China on Wednesday denounced British Foreign Secretary Jeremy Hunt as “shameless”, saying it had made a diplomatic complaint to London after he warned of consequences if China neglected commitments made when it took back Hong Kong in 1997.
China has stepped up a war of words with Hong Kong’s former colonial ruler following mass protests there against a now-suspended bill that would allow extradition to mainland China.
“To say that the freedoms of Hong Kong residents is something Britain strived for is simply shameless,” Foreign Ministry spokesman Geng Shuang told a news briefing.
“I would like to ask Mr. Hunt, during the British colonial era in Hong Kong, was there any democracy to speak of? Hong Kongers didn’t even have the right to protest.”
Only after Hong Kong’s return to China did its people got an “unprecedented” guarantee about democracy and freedom, he said.
Britain’s responsibilities to Hong Kong under the Sino-British Joint Declaration have ended, and Hong Kong is purely an internal matter for China, Geng added, repeating earlier remarks.
The comments followed remarks by Hunt to Reuters on Monday, condemning violence on both sides and warning of consequences if China neglected commitments to allow freedoms to Hong Kong not enjoyed in mainland China, including the right to protest.
Late on Monday, hundreds of protesters in the former British colony had besieged, and broken into, the legislature after a demonstration marking the anniversary of return to Chinese rule.
China called the violence an “undisguised challenge” to the “one country, two systems” model under which Hong Kong has been ruled for 22 years.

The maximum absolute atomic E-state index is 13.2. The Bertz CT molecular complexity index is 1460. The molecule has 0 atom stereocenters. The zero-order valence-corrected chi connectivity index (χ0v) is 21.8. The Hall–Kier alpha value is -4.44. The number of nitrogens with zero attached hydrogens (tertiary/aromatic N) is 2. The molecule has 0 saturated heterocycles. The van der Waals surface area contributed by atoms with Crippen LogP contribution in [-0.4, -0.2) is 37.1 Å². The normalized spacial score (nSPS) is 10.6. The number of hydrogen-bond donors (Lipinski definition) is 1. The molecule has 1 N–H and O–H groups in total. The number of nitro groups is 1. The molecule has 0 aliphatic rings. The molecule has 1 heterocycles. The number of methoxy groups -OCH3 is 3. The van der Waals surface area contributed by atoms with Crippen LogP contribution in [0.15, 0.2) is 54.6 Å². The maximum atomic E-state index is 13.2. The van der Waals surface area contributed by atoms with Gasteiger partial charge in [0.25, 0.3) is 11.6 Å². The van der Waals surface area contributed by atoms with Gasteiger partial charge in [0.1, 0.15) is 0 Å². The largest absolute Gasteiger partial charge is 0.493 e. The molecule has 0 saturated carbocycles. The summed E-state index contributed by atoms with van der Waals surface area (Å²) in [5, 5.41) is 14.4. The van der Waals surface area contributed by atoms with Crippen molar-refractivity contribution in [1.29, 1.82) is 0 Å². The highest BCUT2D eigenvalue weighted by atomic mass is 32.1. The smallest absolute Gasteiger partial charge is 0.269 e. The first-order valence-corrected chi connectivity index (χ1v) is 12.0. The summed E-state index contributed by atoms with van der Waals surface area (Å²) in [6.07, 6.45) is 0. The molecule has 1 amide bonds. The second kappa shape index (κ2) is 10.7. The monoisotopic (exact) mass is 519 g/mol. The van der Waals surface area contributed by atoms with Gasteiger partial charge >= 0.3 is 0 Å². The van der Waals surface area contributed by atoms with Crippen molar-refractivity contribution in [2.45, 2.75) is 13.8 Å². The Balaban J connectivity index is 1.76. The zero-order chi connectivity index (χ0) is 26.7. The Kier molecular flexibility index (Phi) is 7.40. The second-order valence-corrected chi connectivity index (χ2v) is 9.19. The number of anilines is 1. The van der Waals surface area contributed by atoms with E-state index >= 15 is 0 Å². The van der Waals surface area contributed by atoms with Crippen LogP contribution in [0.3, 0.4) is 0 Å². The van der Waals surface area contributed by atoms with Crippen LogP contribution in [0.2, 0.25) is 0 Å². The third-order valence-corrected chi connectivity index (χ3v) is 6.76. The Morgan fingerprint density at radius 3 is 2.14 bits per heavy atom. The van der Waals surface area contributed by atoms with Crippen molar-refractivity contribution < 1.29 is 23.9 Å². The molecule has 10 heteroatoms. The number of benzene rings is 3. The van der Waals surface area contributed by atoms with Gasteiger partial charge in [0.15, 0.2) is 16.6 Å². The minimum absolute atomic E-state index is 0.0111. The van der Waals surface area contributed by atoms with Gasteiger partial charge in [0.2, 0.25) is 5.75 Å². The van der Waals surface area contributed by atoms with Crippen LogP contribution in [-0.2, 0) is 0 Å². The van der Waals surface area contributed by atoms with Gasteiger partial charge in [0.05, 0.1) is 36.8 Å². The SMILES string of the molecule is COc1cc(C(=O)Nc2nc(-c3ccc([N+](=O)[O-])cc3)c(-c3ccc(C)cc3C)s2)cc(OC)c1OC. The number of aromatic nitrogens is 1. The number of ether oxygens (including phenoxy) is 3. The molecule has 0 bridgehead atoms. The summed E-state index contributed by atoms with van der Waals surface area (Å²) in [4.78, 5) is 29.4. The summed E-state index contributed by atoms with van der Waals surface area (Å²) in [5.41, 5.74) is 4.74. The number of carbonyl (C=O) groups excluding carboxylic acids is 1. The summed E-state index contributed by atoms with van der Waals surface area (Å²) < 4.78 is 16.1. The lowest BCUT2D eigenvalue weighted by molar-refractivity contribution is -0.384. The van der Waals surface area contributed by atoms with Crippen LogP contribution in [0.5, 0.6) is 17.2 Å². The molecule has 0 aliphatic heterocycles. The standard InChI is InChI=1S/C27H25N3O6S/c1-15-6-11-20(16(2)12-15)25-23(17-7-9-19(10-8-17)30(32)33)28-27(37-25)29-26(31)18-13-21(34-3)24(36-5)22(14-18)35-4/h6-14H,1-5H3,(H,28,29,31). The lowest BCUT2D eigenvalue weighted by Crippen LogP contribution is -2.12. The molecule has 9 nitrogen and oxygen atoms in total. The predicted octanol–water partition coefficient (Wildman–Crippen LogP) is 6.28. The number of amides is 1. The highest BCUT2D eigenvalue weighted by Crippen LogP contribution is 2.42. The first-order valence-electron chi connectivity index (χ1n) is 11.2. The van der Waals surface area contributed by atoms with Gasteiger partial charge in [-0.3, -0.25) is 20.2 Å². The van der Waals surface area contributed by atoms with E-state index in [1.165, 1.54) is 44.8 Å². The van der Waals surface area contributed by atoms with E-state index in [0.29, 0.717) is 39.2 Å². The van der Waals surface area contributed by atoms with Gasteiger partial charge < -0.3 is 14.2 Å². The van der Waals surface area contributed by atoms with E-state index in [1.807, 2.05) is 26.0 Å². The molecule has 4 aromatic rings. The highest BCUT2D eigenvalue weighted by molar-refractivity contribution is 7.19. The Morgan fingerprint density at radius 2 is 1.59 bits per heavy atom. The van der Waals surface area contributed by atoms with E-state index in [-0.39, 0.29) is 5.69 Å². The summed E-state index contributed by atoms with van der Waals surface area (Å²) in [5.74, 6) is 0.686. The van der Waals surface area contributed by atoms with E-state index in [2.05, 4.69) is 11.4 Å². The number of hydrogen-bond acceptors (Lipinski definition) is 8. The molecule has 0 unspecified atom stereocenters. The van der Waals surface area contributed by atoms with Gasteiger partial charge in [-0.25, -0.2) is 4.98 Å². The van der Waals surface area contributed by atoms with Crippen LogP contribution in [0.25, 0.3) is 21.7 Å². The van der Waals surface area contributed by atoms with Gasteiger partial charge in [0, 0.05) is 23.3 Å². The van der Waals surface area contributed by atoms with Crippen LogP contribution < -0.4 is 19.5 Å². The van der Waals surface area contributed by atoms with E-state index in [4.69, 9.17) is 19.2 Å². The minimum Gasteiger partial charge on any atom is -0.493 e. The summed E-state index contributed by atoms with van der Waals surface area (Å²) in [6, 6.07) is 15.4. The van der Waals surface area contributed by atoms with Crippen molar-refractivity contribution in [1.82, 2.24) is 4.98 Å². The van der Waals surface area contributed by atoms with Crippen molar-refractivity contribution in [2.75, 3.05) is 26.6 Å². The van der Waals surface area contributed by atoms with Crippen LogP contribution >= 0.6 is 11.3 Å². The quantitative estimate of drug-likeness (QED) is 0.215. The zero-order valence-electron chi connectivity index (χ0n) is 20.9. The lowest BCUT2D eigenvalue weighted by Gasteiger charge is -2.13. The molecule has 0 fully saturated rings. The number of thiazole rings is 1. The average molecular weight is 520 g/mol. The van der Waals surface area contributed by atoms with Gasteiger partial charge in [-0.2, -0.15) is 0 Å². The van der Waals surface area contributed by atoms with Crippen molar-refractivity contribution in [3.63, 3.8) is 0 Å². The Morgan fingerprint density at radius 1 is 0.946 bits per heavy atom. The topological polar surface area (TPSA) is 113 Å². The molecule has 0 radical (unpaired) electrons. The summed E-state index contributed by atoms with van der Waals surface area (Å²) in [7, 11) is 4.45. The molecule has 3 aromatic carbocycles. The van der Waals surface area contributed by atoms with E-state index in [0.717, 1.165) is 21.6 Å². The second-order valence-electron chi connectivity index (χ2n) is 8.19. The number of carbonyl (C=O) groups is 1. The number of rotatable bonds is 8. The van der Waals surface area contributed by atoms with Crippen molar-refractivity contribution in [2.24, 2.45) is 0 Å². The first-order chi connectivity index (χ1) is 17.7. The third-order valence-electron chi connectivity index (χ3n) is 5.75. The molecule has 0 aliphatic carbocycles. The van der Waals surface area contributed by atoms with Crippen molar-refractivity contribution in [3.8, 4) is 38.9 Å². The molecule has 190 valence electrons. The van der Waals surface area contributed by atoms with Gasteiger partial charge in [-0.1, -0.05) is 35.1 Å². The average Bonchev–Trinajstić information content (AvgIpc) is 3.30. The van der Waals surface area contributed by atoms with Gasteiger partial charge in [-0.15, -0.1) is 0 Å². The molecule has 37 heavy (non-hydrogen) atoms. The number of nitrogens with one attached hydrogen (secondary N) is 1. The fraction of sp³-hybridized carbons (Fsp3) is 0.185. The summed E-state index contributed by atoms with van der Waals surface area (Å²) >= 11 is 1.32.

The turbulence in Hong Kong was triggered by an extradition bill opponents say will undermine Hong Kong’s much-cherished rule of law and give Beijing powers to prosecute activists in mainland courts, which are controlled by the Communist Party.
Hunt, who is seeking to become Britain’s next prime minister, has made no attempt to correct his mistakes in talking about Hong Kong and has “continued to wag his tongue too freely” on the issue, Geng said.
Had Britain’s parliament been surrounded and attacked, would authorities have stood by and done nothing, he asked.
“Does he think that the British police’s handling of the August, 2011 riots in London was repression?” Geng asked, referring to rioting in London that year.
“We hope that Britain, especially Mr. Hunt, does not overestimate its abilities and wantonly interfere in Hong Kong matters. This is destined to be futile,” he said.
China has lodged “stern representations” with Britain both in Beijing and London about Hunt’s remarks, he added.
The two countries had been seeking to reset ties after a row over the disputed South China Sea last year, with Chinese Vice Premier Hu Chunhua visiting London last month to oversee the start of a link between its stock exchange and that of Shanghai.
Confrontation and lawlessness in Hong Kong could damage its reputation as an international business hub and seriously hurt its economy, China’s top newspaper, the People’s Daily, said in an editorial.
“It will not only serve no purpose but will also severely hinder economic and social development,” the ruling Communist Party’s official paper said, denouncing what it called artificially created division and opposition.
Hong Kong, facing pressure from changes in the world economy and intensifying competition, could not “bear turbulence and internal friction”, it added.
China has blamed Western countries, particularly the United States and Hong Kong’s former colonial master Britain, for offering succor to the protests.
“What has also been notable is the hypocrisy of some Western governments – the United States and the United Kingdom most prominently – which have called for a stop to the violence, as if they have had nothing to do with it,” the paper said.
“But, looking back at the whole protest saga, they have been deeply involved in fuelling it since its inception.”